Hannah was seven months pregnant. The couple needed to find new doctors, not to mention new housing. White was trying to digest the X’s and O’s of Boston’s playbook while trying not to get lost circling Massachusetts' many roundabout roads. He was building furniture for their first born’s nursery in between playoff games, as the Celtics marched to within two wins of capturing the NBA Finals that June. “It was so much, all at once,” White said.
His first full season with Boston, last year’s 2022-23 campaign, White settled into his new digs. He sniped a career-best 38.1% from distance — only surpassed, so far, by this season’s 41.2% clip. He focused with assistant coach Ben Sullivan on rediscovering the joys of the game that became his journey. After every shootaround, when staffers and players divided into small groups at individual baskets, White and Sullivan, along with Grant Williams, the former Celtics swingman now with Dallas, battled in wacky bouts of Floater P-I-G. They would throw the ball in the air, spin around and then catch it with the backs of their hands before lofting a push shot toward the rim and adding letters like they were back on some schoolyard blacktop. They created their own rules, like if the other two competitors nailed your shot, it was actually the first person who was spelling ever closer to his own end.
Maybe all those acrobatics helped tune White’s instincts as much as his energy. After he inbounded to Marcus Smart with three ticks left in that Game 6 victory over Miami and raced down the baseline to flip the putback home, the broadcast captured White and Sullivan embracing on the court during all the postgame chaos. White had remembered one of Joe Muzzala’s training camp teaching points months in the rearview, when Boston’s head coach wanted all five guys flocking the offensive boards during end-of-game situations. It is a sequence scripted for remember-whens. White knows that effort created a moment he and Celtics fans won’t soon forget, “but it would have meant more if we won Game 7.”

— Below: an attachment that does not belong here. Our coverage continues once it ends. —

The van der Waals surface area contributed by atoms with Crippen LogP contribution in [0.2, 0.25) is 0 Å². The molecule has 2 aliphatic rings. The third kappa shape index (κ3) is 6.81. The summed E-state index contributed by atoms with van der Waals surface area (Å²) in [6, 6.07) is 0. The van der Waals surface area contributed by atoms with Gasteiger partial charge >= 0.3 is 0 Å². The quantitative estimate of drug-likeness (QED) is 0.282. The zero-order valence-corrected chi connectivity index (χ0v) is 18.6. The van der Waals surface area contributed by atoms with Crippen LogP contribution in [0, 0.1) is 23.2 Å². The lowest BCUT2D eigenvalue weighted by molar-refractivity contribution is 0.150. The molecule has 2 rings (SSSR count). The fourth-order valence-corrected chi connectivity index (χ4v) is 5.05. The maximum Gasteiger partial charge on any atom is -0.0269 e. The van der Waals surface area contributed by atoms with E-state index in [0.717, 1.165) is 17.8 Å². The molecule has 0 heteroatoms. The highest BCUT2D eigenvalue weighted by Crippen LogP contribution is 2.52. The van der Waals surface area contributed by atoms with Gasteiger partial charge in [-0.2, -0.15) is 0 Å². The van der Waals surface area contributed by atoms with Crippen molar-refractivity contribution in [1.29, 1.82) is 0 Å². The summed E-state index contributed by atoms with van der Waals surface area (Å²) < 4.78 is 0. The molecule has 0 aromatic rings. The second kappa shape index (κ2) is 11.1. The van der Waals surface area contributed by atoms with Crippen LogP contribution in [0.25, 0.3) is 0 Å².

Boston and White have certainly regrouped. Gone are Smart and Williams, in are All-Star guard Jrue Holiday and 7-foot-3 Kristaps Porziņģis. Jayson Tatum, Jaylen Brown and the Celtics bill as the class of the conference they hope to conquer once again. With a sixth starting-caliber veteran in Al Horford, Boston can argue that it boasts the strongest top line across the entire league.
The last team so successful that featured the Celtics’ ageless big, the 2015 Hawks, sent four All-Stars, including Horford, to the midseason affair. White can do this math on his fingers.
“Obviously JT, JB, for sure,” said White. “Then KP should make it, for sure, and then we’ll see after that.”
He can remain deferential when there’s an army of analytics ready to make his case.